PALMYRA mum Susie Tyrrell will feel more uneasy about sending her seriously allergic son Adam to school now teachers will no longer receive face-to-face anaphylactic training.
To illustrate the dangers of poor training, a 16-year-old died in NSW in 2011 when a teacher mistakenly pricked his own thumb with a single-dose epipen and another epipen couldn’t be sourced quickly.
The WA government has decided to slash hands-on training for teachers and child care centre workers in favour of online education.
“That is a concern,” Ms Tyrrell says. “I think the training is essential. The difference between having training and not having training is saving a life really.”
Adam, five, is allergic to milk, tree nuts, sesame and lentils.
“The first time we found out that he had severe allergies… [was] when he was nine months old he had an anaphylactic reaction to sesame,” Ms Tyrrell says.
“He vomited severely, then he got covered in hives all over his body like a nettle rash. Then he had breathing difficulties.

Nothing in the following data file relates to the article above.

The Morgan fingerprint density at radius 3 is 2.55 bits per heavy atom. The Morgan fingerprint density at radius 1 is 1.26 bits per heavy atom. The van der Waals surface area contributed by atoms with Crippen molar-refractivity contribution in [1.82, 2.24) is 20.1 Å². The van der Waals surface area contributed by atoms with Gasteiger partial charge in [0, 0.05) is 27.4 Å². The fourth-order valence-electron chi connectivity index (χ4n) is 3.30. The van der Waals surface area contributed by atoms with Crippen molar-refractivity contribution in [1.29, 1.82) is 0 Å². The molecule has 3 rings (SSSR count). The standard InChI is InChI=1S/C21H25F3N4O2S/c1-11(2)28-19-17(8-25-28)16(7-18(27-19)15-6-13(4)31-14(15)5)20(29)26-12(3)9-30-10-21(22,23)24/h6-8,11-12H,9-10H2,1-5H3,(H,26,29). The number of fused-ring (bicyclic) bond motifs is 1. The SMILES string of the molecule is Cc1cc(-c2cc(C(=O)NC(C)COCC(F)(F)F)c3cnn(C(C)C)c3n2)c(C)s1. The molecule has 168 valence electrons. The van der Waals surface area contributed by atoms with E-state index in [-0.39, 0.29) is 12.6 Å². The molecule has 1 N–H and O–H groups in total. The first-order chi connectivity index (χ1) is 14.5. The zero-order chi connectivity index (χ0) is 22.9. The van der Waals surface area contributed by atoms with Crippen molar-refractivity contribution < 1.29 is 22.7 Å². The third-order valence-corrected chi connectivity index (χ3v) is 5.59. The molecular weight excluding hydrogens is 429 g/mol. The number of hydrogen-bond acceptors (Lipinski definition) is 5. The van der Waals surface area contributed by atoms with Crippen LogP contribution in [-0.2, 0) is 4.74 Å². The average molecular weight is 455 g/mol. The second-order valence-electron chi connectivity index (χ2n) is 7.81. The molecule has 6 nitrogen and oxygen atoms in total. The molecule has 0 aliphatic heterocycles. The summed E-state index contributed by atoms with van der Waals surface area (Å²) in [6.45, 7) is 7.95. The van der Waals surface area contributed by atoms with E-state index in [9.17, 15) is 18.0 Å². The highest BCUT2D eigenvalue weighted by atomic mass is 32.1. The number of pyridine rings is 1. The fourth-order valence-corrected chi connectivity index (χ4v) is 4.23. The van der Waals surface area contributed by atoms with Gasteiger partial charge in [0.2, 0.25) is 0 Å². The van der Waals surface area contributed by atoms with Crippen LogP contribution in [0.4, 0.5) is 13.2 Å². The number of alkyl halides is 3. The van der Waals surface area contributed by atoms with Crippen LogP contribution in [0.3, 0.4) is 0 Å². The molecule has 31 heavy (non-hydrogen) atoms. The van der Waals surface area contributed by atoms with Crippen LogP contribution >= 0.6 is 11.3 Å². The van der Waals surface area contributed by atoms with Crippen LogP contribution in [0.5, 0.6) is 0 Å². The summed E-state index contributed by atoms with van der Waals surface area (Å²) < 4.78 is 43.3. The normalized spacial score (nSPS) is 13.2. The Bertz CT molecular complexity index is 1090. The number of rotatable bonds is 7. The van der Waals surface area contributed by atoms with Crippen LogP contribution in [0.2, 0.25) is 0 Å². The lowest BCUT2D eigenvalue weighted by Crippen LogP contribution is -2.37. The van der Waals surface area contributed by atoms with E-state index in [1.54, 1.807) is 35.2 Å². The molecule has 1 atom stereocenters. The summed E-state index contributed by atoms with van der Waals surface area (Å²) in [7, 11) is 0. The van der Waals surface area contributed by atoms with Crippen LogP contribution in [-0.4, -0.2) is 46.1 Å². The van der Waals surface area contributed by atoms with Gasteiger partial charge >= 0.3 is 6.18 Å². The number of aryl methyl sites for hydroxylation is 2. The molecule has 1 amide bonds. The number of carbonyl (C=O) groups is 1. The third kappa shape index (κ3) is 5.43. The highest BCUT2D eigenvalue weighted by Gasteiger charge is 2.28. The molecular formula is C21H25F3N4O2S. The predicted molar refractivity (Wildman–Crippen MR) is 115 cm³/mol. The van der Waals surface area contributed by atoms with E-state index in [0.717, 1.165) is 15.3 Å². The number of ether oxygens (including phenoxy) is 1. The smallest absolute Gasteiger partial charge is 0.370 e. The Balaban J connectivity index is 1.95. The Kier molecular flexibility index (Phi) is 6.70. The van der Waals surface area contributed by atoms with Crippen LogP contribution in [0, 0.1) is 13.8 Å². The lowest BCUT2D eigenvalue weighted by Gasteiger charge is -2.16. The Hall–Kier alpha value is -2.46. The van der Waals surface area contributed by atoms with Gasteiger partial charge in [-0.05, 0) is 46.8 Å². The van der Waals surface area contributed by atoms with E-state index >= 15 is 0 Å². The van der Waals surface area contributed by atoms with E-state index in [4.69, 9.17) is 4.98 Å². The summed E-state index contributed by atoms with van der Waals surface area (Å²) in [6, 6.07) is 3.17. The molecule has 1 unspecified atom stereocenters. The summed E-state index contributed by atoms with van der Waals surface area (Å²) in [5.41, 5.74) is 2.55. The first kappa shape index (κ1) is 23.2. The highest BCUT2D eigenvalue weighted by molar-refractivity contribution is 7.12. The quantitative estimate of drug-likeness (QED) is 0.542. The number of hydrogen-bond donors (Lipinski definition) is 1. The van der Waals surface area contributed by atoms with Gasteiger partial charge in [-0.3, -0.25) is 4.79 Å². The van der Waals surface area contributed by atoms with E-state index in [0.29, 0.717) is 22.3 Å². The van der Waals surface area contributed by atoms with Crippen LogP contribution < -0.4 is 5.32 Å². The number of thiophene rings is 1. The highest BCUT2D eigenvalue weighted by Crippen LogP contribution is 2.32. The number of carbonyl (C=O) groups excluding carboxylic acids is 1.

“We didn’t have any antihistamines or Epipens or anything because we didn’t know he had a problem then.”
Ms Tyrrell’s MP, Alfred Cove independent Janet Woollard described the removal of hands-on training as “short sighted”.
“We have to have face-to-face training by trained nurses,” says Dr Woollard, a former nurse.
“This is what experts see as best practice. WA is now stepping sideways or even backwards in provision of an online course.”
Epipens and Anapens inject adrenaline to treat anaphylactic shock, but they require precise, prolonged application and there are multiple types with differing operations.
Labor’s policy is to train school staff and supply epipens in schools but Dr Woollard says that needs to go further. She wants child care staff trained too, along with increased awareness in restaurants, as even the slightest contamination, like one-thousandth of a peanut, can trigger an attack.
by DAVID BELL